In California, people believe Indians should be able to run casinos on tribal lands; that smokers ought to cough up 50 cents a pack in new taxes to support early childhood development programs; and that using steel-jawed leg traps to kill muskrats and other varmints is inhumane.

    On the political front, the electorates in Massachusetts and Arizona want to give public money to candidates who agree to limit their campaign spending and refuse big-money donations. In Oregon, they want to do away with the ballot box and mail in all the votes. The people asked for term limits in Idaho and Colorado.

    And finally, people in Alaska and Hawaii are not crazy about sanctioning gay marriages. The Denver Broncos get a new taxpayer-financed stadium. It will be all right to keep "boats in moats" as floating casinos in Missouri. And the days of fighting roosters and baiting bears are over in, respectively, Arizona and Missouri.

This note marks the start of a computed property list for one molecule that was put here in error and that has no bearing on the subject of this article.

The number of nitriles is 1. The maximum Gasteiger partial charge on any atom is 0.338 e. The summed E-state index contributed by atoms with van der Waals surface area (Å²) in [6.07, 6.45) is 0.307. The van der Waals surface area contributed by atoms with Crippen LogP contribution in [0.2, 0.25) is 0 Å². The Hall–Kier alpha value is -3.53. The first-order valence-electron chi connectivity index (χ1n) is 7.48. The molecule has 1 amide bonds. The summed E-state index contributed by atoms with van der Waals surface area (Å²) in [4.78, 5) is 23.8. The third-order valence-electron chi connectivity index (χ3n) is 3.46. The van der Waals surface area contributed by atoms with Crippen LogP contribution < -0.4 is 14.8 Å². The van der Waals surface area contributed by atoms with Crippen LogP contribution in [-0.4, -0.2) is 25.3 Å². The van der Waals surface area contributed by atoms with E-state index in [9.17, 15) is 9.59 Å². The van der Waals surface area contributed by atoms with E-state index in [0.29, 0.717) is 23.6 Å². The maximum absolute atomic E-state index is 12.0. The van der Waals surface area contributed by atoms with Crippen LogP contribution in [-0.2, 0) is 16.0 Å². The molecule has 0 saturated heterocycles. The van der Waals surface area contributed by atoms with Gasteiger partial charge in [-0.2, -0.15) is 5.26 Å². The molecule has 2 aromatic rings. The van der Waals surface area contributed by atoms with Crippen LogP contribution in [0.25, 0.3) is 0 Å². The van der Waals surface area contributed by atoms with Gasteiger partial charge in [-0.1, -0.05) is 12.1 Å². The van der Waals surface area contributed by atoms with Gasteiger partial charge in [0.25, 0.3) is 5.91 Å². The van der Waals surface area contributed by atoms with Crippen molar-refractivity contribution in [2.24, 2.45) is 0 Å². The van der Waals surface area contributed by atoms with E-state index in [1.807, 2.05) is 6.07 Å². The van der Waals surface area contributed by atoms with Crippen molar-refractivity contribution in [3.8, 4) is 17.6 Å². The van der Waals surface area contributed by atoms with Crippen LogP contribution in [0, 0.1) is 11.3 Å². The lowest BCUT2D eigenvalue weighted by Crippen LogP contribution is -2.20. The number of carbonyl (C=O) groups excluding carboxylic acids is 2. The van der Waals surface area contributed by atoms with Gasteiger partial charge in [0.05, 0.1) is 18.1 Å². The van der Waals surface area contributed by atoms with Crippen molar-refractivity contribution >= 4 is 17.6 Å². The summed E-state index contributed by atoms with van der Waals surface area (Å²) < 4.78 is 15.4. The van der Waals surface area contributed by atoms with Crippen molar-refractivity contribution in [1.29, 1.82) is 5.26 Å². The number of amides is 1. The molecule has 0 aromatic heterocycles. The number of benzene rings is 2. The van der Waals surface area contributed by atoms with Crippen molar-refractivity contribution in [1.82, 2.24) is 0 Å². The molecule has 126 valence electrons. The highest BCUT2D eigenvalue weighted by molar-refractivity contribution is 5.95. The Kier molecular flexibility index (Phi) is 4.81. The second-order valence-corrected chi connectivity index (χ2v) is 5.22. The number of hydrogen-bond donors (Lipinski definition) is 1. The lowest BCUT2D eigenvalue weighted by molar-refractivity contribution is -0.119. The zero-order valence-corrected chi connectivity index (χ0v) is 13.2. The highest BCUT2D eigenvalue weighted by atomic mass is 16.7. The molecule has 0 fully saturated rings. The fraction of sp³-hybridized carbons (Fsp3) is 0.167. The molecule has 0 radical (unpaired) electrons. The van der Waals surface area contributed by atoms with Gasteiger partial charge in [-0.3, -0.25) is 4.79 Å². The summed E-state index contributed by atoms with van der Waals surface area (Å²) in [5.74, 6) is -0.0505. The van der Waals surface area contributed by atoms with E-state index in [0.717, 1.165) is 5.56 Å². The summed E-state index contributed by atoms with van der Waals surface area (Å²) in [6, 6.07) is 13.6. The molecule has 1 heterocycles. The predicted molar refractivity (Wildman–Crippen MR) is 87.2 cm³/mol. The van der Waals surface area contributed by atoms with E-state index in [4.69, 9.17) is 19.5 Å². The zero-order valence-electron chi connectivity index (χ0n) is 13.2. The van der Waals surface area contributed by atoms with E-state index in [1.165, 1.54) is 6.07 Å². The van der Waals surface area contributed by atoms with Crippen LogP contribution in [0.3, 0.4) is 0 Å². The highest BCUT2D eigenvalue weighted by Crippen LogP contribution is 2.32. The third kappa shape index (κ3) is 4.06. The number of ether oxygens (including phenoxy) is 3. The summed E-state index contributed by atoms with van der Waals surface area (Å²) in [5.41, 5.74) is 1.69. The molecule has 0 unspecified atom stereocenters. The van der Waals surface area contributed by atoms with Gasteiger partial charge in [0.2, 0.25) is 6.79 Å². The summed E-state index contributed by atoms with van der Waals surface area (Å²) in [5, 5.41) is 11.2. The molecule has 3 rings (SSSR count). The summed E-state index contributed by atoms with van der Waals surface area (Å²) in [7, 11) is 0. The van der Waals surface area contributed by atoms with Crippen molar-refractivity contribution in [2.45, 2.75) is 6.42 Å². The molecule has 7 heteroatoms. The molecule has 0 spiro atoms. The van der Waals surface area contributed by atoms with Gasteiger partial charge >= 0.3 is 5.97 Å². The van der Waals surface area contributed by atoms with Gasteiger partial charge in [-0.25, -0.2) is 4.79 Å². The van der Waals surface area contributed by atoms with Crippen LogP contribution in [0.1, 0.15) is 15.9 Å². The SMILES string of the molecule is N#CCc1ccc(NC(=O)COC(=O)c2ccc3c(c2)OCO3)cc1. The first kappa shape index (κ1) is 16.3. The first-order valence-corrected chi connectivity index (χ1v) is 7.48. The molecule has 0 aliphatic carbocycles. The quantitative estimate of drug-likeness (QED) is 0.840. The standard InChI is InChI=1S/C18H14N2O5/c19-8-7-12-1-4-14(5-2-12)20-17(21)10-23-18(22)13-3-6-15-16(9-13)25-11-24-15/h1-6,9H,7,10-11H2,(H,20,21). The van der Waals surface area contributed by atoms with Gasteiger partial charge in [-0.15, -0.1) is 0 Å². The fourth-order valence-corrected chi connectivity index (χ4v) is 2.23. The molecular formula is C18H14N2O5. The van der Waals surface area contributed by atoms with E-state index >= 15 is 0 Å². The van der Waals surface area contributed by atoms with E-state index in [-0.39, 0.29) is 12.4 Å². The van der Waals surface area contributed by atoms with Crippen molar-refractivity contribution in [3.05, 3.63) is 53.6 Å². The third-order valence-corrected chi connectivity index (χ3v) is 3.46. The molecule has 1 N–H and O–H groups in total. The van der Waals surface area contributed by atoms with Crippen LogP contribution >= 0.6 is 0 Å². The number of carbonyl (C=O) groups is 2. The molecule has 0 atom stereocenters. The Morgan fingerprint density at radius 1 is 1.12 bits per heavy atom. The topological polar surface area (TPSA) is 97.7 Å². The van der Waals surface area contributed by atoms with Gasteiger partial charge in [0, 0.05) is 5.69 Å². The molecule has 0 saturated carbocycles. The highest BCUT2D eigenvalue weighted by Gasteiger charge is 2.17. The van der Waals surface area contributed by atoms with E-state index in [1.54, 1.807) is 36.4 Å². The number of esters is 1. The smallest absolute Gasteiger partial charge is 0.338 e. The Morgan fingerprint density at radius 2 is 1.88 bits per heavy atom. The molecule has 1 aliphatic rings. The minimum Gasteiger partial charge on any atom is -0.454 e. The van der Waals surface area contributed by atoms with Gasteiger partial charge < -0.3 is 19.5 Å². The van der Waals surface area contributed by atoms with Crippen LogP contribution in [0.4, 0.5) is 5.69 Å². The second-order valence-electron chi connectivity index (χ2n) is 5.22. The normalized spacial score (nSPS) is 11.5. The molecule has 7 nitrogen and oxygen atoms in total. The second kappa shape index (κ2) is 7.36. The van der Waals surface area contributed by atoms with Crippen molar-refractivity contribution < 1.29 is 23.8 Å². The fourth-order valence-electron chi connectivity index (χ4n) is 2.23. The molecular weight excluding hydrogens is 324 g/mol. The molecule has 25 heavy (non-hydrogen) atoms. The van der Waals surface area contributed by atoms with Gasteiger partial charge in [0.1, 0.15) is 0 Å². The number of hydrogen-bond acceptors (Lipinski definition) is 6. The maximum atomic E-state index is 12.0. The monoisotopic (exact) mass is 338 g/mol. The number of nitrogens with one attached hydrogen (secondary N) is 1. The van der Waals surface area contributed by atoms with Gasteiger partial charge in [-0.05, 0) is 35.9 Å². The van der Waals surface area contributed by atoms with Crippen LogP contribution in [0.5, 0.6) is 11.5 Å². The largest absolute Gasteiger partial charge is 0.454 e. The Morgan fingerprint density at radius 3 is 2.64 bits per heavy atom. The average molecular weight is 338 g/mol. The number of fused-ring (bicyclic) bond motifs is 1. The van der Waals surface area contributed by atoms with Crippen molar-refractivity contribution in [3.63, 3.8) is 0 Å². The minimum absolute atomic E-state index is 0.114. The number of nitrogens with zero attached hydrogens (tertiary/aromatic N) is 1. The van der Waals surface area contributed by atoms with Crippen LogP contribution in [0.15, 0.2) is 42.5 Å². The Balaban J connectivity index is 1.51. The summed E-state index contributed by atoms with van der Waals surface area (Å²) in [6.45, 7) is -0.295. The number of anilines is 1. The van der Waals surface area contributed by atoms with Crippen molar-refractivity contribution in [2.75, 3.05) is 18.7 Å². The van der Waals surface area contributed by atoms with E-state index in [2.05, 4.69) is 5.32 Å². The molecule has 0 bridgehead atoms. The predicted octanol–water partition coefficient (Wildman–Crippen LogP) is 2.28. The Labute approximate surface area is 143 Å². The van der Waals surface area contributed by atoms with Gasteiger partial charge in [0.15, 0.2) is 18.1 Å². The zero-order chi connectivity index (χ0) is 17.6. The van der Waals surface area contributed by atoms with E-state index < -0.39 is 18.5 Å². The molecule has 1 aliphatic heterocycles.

This is the new reality of politics and policy in America, where increasingly the nation's hottest topics are going directly before voters, whose decisions at the ballot box circumvent the traditional way that laws get made by elected officials.

    There were 61 major statewide initiatives in 16 states, plus hundreds more referendums and propositions. It appears as if six of every 10 measures passed, the first time a majority of the initiatives were approved.

    "The voters addressed the tough issues that elected officials have been unwilling to deal with as well as voted down those they weren't quite ready for," said M. Dane Water, president of the nonpartisan Initiative and Referendum Institute in Washington. "The people spoke on Election Day and made it clear they were hungry for true reform."